Ziyad, 28, is an activist lost. When Syria’s revolution began, in March 2011, as a protest movement stressing peaceful change, he dove into the mix, joining with like-minded young people across the region in the rush of the Arab Spring. Now that the uprising in Syria has become an armed and increasingly bloody affair, Ziyad, who asked that his real name not be used for safety concerns, is not sure where he stands. He experimented with the revolution’s violent side, he says, then pulled back, and has found himself in a murky place, drifting back and forth between Turkey and Syria as he works to help the cause while trying to keep his focus on its civilian side. He has settled into depression, as he puts it. “I can’t believe what the revolution was and what it has turned out to be,” he said on a recent night in Antakya, a Turkish city near the Syrian border.
As the conflict in Syria drags on, young activists are still playing a crucial role—coordinating and communicating over the grassroots networks they utilized to organize protests, documenting and disseminating news, and connecting journalists to people on the ground. But as the death toll mounts, some are struggling with the idea that their efforts often work in lockstep with an armed revolt. “Many activists are now aligned with people they would rather not be,” says CyberDissidents.org co-founder David Keyes, who has been analyzing the role of activists in the conflict. “But war makes strange bedfellows.”
In his resignation as the U.N. peace envoy Thursday, following a failure to bring about even a basic cease-fire, Kofi Annan offered an impassioned assessment of how far Syria’s struggle has come from its roots. “A mass movement, born in the demand for civil and political rights and the empowerment of voices for change, emerged in Syria after March 2011,” the former U.N. secretary-general wrote in an op-ed for the Financial Times. “But, for all the extraordinary courage that it took for the protesters to march each day in the face of escalating violence by the government, this did not become a movement that bridged Syria’s communal divisions. Opportunities to overcome this were then lost in increasing violence.”
There is no equivalence between the regime of Syrian President Bashar al-Assad, which has used bloody force to crack down on the revolution from the start, and the forces fighting against it. Many aligned with the latter say they had little choice but to take up arms as violent repression, often against civilians, gathered steam. “You don’t go to the monster and ask his politics,” says a man working with rebel fighters in Banias, a focal point of the protest movement from its early days. “You just defend the people against it.”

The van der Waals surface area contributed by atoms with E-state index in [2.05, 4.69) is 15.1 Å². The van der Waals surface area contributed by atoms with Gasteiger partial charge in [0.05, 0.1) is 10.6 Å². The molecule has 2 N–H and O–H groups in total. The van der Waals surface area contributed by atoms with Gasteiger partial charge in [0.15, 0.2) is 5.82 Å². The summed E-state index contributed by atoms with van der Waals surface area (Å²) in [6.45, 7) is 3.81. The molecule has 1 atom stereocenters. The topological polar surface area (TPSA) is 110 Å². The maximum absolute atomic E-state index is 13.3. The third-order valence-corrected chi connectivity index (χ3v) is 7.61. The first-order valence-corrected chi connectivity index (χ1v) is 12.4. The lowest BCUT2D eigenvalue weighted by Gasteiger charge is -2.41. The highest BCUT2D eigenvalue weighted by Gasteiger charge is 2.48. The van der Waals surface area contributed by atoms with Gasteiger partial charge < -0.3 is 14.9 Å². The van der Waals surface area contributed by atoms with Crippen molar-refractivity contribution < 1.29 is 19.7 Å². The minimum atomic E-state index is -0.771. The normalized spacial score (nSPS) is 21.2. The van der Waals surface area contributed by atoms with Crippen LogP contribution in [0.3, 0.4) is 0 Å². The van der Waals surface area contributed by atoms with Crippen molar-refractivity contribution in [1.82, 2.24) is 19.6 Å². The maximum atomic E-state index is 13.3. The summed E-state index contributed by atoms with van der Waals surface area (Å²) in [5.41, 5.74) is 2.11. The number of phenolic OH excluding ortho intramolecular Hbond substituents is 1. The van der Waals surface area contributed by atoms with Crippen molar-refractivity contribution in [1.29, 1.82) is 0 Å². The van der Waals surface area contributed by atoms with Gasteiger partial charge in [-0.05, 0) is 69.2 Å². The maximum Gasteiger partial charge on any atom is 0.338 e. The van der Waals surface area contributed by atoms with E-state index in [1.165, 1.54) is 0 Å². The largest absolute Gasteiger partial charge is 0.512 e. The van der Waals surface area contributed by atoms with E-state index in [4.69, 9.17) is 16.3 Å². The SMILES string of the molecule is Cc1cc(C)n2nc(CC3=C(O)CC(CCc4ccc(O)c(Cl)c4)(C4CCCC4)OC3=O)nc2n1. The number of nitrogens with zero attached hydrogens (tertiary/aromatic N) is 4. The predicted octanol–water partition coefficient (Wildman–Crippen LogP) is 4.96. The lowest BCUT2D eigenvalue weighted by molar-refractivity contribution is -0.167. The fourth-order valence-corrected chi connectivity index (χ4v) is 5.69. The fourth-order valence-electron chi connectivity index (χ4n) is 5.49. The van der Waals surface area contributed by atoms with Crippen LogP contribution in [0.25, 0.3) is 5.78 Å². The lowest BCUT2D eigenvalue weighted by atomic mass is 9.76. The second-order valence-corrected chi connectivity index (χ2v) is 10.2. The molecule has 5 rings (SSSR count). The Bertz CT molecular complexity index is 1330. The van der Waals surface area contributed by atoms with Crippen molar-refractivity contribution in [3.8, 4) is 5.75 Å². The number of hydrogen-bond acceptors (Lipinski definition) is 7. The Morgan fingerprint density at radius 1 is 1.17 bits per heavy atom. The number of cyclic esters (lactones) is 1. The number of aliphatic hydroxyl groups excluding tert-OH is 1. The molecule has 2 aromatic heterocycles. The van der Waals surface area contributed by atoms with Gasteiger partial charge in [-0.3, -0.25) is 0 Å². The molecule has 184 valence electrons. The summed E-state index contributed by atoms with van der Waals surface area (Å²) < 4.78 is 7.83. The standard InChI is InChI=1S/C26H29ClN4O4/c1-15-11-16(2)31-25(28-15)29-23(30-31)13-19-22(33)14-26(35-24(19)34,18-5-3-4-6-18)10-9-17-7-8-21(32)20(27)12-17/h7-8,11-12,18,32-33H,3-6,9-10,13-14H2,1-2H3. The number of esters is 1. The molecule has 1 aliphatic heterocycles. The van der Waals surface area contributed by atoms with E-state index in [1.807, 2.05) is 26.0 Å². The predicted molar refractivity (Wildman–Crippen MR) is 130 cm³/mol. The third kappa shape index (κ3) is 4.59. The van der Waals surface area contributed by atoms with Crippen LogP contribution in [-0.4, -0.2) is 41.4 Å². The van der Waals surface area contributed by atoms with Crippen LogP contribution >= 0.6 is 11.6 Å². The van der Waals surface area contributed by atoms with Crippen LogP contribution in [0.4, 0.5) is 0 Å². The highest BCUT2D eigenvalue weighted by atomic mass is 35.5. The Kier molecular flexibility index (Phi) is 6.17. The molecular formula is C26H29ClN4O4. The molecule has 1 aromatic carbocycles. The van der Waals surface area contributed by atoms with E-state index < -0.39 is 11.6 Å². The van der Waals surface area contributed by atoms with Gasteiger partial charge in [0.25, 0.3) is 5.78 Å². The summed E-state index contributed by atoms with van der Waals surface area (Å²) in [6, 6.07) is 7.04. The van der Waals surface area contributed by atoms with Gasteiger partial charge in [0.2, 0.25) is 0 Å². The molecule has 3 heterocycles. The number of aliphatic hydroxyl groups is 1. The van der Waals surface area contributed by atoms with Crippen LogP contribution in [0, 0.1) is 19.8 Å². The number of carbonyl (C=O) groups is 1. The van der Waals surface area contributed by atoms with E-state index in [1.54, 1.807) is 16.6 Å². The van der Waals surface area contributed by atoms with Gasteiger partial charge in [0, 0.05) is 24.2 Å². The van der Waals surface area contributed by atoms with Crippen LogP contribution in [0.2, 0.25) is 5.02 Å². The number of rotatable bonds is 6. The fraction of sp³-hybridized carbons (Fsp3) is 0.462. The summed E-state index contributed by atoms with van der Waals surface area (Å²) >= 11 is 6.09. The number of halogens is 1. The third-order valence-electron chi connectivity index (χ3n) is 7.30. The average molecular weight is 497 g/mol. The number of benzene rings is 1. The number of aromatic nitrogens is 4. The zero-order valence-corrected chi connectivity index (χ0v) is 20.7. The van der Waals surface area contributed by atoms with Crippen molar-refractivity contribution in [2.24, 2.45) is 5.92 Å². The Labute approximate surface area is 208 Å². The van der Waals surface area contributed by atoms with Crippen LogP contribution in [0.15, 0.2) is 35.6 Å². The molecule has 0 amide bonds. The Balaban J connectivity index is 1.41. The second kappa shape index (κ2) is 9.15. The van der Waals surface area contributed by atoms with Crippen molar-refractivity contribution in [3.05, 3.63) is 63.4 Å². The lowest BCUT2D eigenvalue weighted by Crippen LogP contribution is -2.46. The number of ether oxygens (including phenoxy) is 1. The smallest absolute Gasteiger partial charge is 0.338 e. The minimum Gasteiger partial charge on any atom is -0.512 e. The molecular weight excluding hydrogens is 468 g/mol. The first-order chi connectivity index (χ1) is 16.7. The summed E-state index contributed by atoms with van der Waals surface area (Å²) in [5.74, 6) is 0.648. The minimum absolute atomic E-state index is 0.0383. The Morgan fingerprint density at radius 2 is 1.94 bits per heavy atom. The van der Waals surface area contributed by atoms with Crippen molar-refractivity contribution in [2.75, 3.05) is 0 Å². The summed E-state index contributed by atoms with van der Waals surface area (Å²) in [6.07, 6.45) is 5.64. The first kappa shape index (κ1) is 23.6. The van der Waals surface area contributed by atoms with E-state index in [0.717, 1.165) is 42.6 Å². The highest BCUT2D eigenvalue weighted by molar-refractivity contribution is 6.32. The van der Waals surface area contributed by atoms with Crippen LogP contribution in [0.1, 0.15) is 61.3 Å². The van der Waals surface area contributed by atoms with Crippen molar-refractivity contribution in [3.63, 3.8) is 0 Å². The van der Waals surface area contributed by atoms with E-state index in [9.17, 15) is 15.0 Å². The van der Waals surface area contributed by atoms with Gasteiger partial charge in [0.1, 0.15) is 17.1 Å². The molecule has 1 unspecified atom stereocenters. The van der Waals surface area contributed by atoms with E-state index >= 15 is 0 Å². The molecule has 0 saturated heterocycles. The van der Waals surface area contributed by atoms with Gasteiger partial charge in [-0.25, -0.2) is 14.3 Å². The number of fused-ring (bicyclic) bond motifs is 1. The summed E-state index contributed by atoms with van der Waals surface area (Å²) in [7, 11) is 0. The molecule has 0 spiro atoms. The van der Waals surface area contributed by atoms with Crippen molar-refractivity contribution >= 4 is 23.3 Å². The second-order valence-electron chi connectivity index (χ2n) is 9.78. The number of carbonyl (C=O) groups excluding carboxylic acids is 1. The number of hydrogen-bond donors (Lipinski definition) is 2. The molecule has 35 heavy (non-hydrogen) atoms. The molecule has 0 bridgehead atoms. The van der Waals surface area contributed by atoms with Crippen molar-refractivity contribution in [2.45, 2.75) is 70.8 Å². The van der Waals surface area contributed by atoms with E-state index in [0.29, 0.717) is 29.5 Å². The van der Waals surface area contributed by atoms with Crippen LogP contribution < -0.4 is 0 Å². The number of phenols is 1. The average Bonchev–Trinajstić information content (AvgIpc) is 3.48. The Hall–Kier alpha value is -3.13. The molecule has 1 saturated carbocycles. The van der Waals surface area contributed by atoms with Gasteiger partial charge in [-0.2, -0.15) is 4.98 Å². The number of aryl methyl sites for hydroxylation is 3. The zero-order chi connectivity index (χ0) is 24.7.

But the situation has led to a sense of confusion for many on the activist front. “Activists should not believe in military solutions,” says Marwan Maalouf, a human-rights lawyer with the Institute for War and Peace Reporting who has spent years working with Syrian activists. “But I can’t judge their decision. I don’t even know myself where to stand in this messy conflict.”
Other analysts are less forgiving. As’ad AbuKhalil, a professor of political science at California State University, Stanislaus, who runs the popular Angry Arab blog, says the revolution has been fully co-opted—with the armed element, led by the main umbrella fighting front, the Free Syrian Army (FSA), working to pull the civilian elements to its side. “The Free Syrian Army took over and hijacked the uprising. Most activists stayed home and washed their hands of what was going on, and some still supported the FSA even if they did not join,” he says. “There is no civilian movement left: it was killed by the regime and the FSA.”
“There is no civilian movement left: it was killed by the regime and the FSA.”
The FSA, for its part, is working to portray itself as a tent under which all opposition can reside. Speaking to Newsweek and The Daily Beast last week, Louay al-Mokdad, a former activist who is now an FSA logistics and media coordinator, said activists were busy helping rebels, and vice versa, painting the alliance as a natural one. “All of us are now FSA,” he said.
Many activists may take issue with that assessment, but some admit to assisting with things like communications and logistics even if they stress their independence at the same time. “Most of the people involved in this revolution, whether media or any other kind of activist, have sympathy for the FSA,” says Amr, an administrator with the citizen-journalist group Sham News Network who gave only his first name. Sham provides logistical help to the FSA, he says, but works to maintain its editorial integrity.
Other one-time activists say they’ve simply switched sides. Rami Karaali started the revolution as a traditional activist, helping to organize protests in Latakia and doing media work. Now he works full-time to coordinate support for rebel fighters—logistical and media, as in the early days, and now cash and weapons too.
It wasn’t a sudden change; he can’t say exactly when it took place. He remembers helping to get small arms for fighters who wanted to take over government checkpoints, which were causing increasing trouble in town. “That’s when the regime started to attack neighborhoods, search for activists, arrest everyone. So that’s when we started looking for better weapons, to make some balance on the ground,” he says.
Sitting at an Antakya café on a recent trip to Turkey to arrange FSA supplies, he points to reports of massacres and the brutal violence of the crackdowns—he can no longer imagine bringing down the regime by way of “peaceful protest,” he says, using his fingers to put quotation marks around the phrase. “If needed, I will fight.”